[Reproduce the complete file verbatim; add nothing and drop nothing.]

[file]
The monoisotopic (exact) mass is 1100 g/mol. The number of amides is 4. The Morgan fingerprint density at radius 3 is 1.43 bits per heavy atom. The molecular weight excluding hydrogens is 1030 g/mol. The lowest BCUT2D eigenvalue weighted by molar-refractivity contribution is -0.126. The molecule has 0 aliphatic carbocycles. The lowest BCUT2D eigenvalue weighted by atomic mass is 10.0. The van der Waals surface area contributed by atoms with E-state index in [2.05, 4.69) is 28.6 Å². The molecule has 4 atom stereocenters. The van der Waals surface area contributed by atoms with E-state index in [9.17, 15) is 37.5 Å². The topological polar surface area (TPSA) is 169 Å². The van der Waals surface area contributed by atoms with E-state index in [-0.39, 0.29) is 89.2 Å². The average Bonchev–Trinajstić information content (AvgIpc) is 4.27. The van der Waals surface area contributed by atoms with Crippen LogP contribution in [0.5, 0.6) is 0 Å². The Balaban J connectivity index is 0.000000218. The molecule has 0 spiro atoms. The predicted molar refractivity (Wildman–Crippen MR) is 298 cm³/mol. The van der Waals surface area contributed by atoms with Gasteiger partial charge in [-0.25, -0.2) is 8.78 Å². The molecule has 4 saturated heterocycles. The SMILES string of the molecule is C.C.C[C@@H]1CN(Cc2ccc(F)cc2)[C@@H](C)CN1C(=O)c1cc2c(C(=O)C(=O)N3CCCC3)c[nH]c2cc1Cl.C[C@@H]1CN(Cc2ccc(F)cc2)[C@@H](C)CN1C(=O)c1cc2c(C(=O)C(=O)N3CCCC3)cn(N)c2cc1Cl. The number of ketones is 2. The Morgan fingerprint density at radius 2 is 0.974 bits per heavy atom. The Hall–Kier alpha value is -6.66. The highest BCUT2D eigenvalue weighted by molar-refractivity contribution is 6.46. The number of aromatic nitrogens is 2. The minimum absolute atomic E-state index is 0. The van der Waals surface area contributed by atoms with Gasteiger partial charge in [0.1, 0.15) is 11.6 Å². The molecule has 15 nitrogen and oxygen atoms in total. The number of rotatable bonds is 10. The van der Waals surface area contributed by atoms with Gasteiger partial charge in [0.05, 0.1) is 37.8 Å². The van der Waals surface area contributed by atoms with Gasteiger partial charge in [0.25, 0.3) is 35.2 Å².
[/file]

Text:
The monoisotopic (exact) mass is 1100 g/mol. The number of amides is 4. The Morgan fingerprint density at radius 3 is 1.43 bits per heavy atom. The molecular weight excluding hydrogens is 1030 g/mol. The lowest BCUT2D eigenvalue weighted by molar-refractivity contribution is -0.126. The molecule has 0 aliphatic carbocycles. The lowest BCUT2D eigenvalue weighted by atomic mass is 10.0. The van der Waals surface area contributed by atoms with E-state index in [2.05, 4.69) is 28.6 Å². The molecule has 4 atom stereocenters. The van der Waals surface area contributed by atoms with E-state index in [9.17, 15) is 37.5 Å². The topological polar surface area (TPSA) is 169 Å². The van der Waals surface area contributed by atoms with E-state index in [-0.39, 0.29) is 89.2 Å². The average Bonchev–Trinajstić information content (AvgIpc) is 4.27. The van der Waals surface area contributed by atoms with Crippen LogP contribution in [0.5, 0.6) is 0 Å². The Balaban J connectivity index is 0.000000218. The molecule has 0 spiro atoms. The predicted molar refractivity (Wildman–Crippen MR) is 298 cm³/mol. The van der Waals surface area contributed by atoms with Gasteiger partial charge in [-0.25, -0.2) is 8.78 Å². The molecule has 4 saturated heterocycles. The SMILES string of the molecule is C.C.C[C@@H]1CN(Cc2ccc(F)cc2)[C@@H](C)CN1C(=O)c1cc2c(C(=O)C(=O)N3CCCC3)c[nH]c2cc1Cl.C[C@@H]1CN(Cc2ccc(F)cc2)[C@@H](C)CN1C(=O)c1cc2c(C(=O)C(=O)N3CCCC3)cn(N)c2cc1Cl. The number of ketones is 2. The Morgan fingerprint density at radius 2 is 0.974 bits per heavy atom. The Hall–Kier alpha value is -6.66. The highest BCUT2D eigenvalue weighted by molar-refractivity contribution is 6.46. The number of aromatic nitrogens is 2. The minimum absolute atomic E-state index is 0. The van der Waals surface area contributed by atoms with Gasteiger partial charge in [0.1, 0.15) is 11.6 Å². The molecule has 15 nitrogen and oxygen atoms in total. The number of rotatable bonds is 10. The van der Waals surface area contributed by atoms with Gasteiger partial charge in [0.05, 0.1) is 37.8 Å². The van der Waals surface area contributed by atoms with Gasteiger partial charge in [0.25, 0.3) is 35.2 Å².